Friday, July 29, 2016

FOODFIC: Please Welcome Karen Kondazian, Author of The Whip

It’s the 1850s in Sacramento, California and the Gold Rush is booming. Streets are packed with men of all color and constitution, wheeling and dealing...having left their families and traveling sometimes treacherous journeys to seek their fortune. After a fruitless day digging for gold, the men might get their kicks through a variety of amusements: mainly brothels, live theater and gambling saloons. They also imbibe in whisky, beer, tobacco... and for the wealthy and adventurous, opium that the Chinese introduced.  But then there was something else that few would try, something called Indian Whisky!

Wait, what? Indian Whisky? That doesn’t sound exactly PC. Well let’s put this into historical context: It was still the ‘Wild West’ and territorial hostilities were at a high but there were also friendly negotiations made between the 'white man' and the Indians.  Although some of the trades between them were not exactly fair to the Indians, there was indeed a huge run on a particular cheap, homemade 'Indian' whisky sold to the Indians, in exchange for goods such as fresh cut tobacco.

What secret ingredients were in Indian Whisky that so titillated the Indian palate and why is it featured in The Whip? (a historical novel inspired by the true story of Charlotte ‘Charley’ Parkhurst (1812-1879), a famous Wells Fargo stagecoach driver who disguised herself as a man). Not to give away spoilers but there is a point in the novel when Charley looses the sight in one eye, having been kicked by her horse.  She is laying in bed, while her friend and fellow stagecoach driver, Ben, is trying to cheer her up by offering her a slug of Indian Whisky and explaining what’s in it: (this is an authentic recipe from the old west, believe it or not!)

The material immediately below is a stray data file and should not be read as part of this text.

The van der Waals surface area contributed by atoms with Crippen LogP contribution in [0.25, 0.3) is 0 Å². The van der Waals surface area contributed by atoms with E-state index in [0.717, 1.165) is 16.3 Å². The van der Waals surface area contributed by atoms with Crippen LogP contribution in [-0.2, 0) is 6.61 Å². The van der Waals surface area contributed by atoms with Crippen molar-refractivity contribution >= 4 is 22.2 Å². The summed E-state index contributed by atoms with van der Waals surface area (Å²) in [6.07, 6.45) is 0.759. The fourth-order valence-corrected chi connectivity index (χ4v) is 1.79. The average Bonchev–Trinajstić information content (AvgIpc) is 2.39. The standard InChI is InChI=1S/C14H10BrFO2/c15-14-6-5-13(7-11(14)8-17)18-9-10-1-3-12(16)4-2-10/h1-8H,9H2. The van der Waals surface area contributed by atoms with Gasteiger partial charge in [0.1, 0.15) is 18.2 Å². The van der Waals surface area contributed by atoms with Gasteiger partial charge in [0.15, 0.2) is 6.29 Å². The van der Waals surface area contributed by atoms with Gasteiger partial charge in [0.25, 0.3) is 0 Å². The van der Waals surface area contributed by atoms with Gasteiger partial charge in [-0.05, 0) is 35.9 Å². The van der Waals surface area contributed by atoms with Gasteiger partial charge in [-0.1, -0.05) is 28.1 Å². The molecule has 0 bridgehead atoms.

"So you take one barrel of river water, and two gallons of alcohol. Then you add two ounces of strychnine...  'cuz strychnine is a f'ing great stimulant. Add three plugs of tobacco to make ‘em sick; an Indian wouldn’t figure it was whiskey unless it made him sick. Then add five bars of soap to give it a bead, and half-pound of red pepper. Put in some sagebrush, boil it ‘til it’s brown, strain it into a barrel and hell, you got yourself some delicious Indian Whiskey."

So if you’re down in the dumps, you might want to try whipping up some Indian Whisky and see if that does the trick~or not.

Thanks for stopping by to share your food for thought, Karen!

You can find Karen here:

The Whip by Karen Kondazian is available on Amazon, Barnes & Noble, Audible and Itunes in all formats: Paperback, Hardback, Kindle, Nook, E-book, Audio Book CD and Audible Audio Book.

* 2014 Readers Favorite Gold Medal Prize - Fiction-Western category
* 2013 Best Western, International Book Awards
* 2012 Award-Winner in Fiction: Historical category - USA Best Book Awards

2014 Readers Favorite Gold Medal Prize in the Fiction-Western
2013 International Book Award/ Best Western Fiction
2013 National Indie Excellence Award /Best Western
2013 Best eBook Global Award/Best Historical Fiction/Western
2012 USA News Book Award/ Best Historical Fiction

Goodreads: Best Book to be made into a Film / Top 12 Best Western Books

Friday, July 22, 2016

FOODFIC: Please Welcome Catherine Greenall, Author of A Quirk of Destiny

The heroes in the Quirk of Destiny trilogy are mostly vegans, so when we first meet them they are eating lots of vegetables, fruit, nuts, pulses, spices, herbs, pasta and rice.

In the first book, A Quirk of Destiny, a worldwide apocalyptic disaster is precipitated by genetically-modified (GM) animal feed swamping the food supply. This causes devastating sickness and death as well as environmental destruction.